Emma Williamson’s story embodies the values, spirit and actions of The Slow Clothing Project. When she moved to the remote Pilbara region in Western Australia last year, Emma discovered fresh purpose through handmade. She found a local need of women wanting to learn to sew and set up Sturt Pea Conscious Clothing business to bring inspired clothing into the world and return benefits to people and the planet.
Emma Williamson wears the dress she made from a sheet for The Slow Clothing Project. Photos by Helen Osler.
“I teach a sewing class, and contribute my skills in dressmaking at a weekly mother’s group. I love helping people to gain an appreciation and aptitude for garment making. I’ve seen it can be very empowering, particularly for those coming from a low socio-economic group,” Emma said.
When you dressed this morning, did you spare a thought for how your clothes came into the world? Do you know what country they were made in, from what type of material or who stitched them together?
Most likely not – too busy rushing breakfast, timelines, meetings, commitments, social media, what’s for dinner, first-world problems, shopping for more, weekend planning …
The disconnection between ourselves and our clothing has grown in direct proportion to the amount of affordable, ever-changing garments on offer through global supply chains. The majority is sewn in third-world factories then presented in all sizes and shapes in a store near you.
Jane Milburn in eco-dyed t-shirt dress. Photo by Darcy Milburn at South Mossman River in north Queensland
Clothing is as essential as food for our health and wellbeing because clothes do for us on the outside what food does inside – they nourish, warm, and engage body and soul. What we choose to wear impacts how we feel and how we present to the world.
As conscious eaters are now aware of sourcing fresh whole food and returning to the kitchen – conscious dressers are engaging in the process of learning where and how their clothes are made. Our choices have profound influence – yet sometimes we are too busy to think much about them.
Fast, processed food has had a dramatic impact on health across the population in recent decades and similarly the transformational shift to fast, manufactured clothing is having impacts we are only now coming to understand.
Without doubt there are thousands of wonderful designers and billions of beautiful clothes available for purchase through the trillion dollar global garment industry. Yet this industry flourishes through the hard work of garment workers in developing countries who may, or may not, be paid appropriately for their efforts. Read about the global garment industry here from Clean Clothes Campaign.
Meanwhile in Australia and other developed nations, two generations have largely missed the opportunity to learn to sew and 70% of millennials don’t even know how to sew on a button. Continue reading →
After more than a decade of ‘disposable’ fast fashion, there’s growing interest in ethical and sustainable clothing with a good story to tell.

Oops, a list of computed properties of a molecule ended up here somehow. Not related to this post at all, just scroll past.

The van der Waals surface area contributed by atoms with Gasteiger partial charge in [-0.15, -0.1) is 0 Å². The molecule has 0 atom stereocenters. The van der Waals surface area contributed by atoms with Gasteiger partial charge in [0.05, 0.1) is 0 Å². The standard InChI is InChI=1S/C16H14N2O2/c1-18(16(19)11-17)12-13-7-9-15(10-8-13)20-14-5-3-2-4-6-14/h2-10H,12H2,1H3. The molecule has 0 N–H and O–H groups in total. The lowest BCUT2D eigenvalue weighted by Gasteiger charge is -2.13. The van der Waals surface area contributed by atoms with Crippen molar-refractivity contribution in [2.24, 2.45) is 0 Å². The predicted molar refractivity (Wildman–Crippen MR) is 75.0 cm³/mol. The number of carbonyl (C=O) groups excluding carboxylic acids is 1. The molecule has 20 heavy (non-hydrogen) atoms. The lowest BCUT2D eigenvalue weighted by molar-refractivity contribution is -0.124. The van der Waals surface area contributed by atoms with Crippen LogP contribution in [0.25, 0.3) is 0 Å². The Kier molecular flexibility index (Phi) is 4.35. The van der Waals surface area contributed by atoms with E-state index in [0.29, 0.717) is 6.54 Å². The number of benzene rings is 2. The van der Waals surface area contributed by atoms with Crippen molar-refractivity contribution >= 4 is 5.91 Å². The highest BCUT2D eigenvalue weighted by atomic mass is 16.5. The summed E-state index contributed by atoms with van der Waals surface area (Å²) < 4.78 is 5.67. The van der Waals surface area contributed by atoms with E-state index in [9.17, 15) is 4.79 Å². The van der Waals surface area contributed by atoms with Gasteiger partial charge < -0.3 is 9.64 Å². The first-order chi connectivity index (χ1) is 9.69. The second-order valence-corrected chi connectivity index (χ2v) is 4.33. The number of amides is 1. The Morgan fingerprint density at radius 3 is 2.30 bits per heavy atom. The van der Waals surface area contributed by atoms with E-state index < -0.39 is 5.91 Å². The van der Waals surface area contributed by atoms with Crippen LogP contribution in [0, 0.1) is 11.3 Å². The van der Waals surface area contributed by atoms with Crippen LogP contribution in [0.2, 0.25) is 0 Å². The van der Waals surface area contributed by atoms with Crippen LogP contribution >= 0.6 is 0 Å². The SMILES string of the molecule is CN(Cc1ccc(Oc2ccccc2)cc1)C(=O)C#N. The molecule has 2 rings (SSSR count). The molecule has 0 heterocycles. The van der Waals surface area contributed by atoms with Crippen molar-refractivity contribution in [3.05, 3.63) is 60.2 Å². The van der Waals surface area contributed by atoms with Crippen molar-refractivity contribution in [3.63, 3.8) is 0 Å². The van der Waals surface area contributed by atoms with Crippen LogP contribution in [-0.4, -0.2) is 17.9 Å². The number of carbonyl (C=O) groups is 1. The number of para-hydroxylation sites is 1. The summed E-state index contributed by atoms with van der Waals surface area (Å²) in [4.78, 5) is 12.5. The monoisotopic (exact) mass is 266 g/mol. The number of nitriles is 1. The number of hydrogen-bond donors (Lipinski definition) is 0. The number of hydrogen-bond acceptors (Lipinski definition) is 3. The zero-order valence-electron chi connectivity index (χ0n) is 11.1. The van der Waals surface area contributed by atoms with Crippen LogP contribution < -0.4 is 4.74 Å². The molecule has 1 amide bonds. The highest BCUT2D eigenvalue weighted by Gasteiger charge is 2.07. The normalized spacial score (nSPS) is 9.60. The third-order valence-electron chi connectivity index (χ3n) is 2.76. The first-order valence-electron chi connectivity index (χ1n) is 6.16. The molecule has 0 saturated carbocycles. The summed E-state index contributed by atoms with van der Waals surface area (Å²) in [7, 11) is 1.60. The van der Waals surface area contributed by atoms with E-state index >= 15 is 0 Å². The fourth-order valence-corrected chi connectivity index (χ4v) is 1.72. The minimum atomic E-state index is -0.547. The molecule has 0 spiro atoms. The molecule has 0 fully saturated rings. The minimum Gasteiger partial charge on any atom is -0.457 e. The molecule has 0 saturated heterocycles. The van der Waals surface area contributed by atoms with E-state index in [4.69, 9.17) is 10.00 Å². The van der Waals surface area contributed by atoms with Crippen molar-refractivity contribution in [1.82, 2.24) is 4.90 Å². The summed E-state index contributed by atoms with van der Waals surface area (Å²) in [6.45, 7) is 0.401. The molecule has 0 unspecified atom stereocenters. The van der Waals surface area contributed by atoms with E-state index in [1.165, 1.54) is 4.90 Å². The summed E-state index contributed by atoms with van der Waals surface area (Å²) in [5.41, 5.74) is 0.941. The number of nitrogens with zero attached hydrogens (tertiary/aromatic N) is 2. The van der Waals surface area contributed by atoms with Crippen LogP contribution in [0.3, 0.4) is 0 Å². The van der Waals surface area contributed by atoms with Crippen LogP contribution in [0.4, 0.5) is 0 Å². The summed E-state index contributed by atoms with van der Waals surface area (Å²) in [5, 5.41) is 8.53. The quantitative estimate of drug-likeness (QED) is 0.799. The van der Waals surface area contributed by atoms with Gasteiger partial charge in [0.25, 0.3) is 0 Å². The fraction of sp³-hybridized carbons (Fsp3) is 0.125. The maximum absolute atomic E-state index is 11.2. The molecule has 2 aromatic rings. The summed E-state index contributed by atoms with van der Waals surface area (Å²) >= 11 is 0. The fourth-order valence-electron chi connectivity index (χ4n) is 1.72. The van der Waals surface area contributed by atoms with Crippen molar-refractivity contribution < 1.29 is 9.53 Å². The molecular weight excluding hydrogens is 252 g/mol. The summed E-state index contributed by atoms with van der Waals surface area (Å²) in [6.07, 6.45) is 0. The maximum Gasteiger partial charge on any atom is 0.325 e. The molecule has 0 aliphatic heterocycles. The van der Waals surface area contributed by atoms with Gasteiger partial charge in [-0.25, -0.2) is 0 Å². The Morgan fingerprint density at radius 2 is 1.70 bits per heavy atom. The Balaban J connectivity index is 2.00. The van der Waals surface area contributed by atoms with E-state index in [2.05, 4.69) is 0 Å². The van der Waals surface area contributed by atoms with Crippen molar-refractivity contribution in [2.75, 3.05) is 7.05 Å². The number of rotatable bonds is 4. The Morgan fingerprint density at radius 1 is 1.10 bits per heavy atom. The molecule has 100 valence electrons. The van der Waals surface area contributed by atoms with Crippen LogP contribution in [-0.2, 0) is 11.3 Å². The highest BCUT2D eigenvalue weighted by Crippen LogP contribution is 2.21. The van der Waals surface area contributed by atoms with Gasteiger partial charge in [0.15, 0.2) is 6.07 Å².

The Slow Clothing Project is about people choosing to make or upcycle their own clothes – read our maker stories here.
The Slow Clothing Project aims to spark a national conversation about clothing use and reuse by creating a digital collection of stories and garments handmade by local makers. The focus is on natural fibres, textile reuse and making our own, where possible. The garments – made between February to November – each tell a different story about mindful and sustainable resource. These stories reflect 10 actions to enable us to thrive in a material world. Continue reading →
“In the same way we’ve become aware of our food – we are becoming more conscious of our clothing.
Today you are either wearing natural-fibres – or synthetic fibres derived from petroleum. I’m wearing a shift created with rescued wool suits that were one step away from becoming landfill. As a natural-fibre champion with a background in issues-based communication, I am seeking to help create a more sustainable clothing culture.
Thank you for this opportunity to raise the matter at this Brisbane City Council meeting.The past decade has seen a transformational shift in where and how our clothing is made – which raises ethical issues such as:
Consumption increase – in two decades, individual annual fibre use across the globe has doubled from 7 to 13 kg each
Fibre change – a decade ago, half of new clothes were natural fibres and half synthetics. Now 2/3 of new clothing are synthetic – and research shows they shed microplastic particles with every wash.
People use double the clothing they did two decades ago, with average global apparel fibre consumption* rising from 7 kilograms each in 1992 to 13 kilograms per person in 2013.
This has occurred as part of a transformational shift in the way we source clothing and the substance from which those clothes are made. Most clothing is now produced in factories for global supply chains and two-thirds of it is made using synthetic fibres derived from petroleum, according to Jane Milburn of Textile Beat.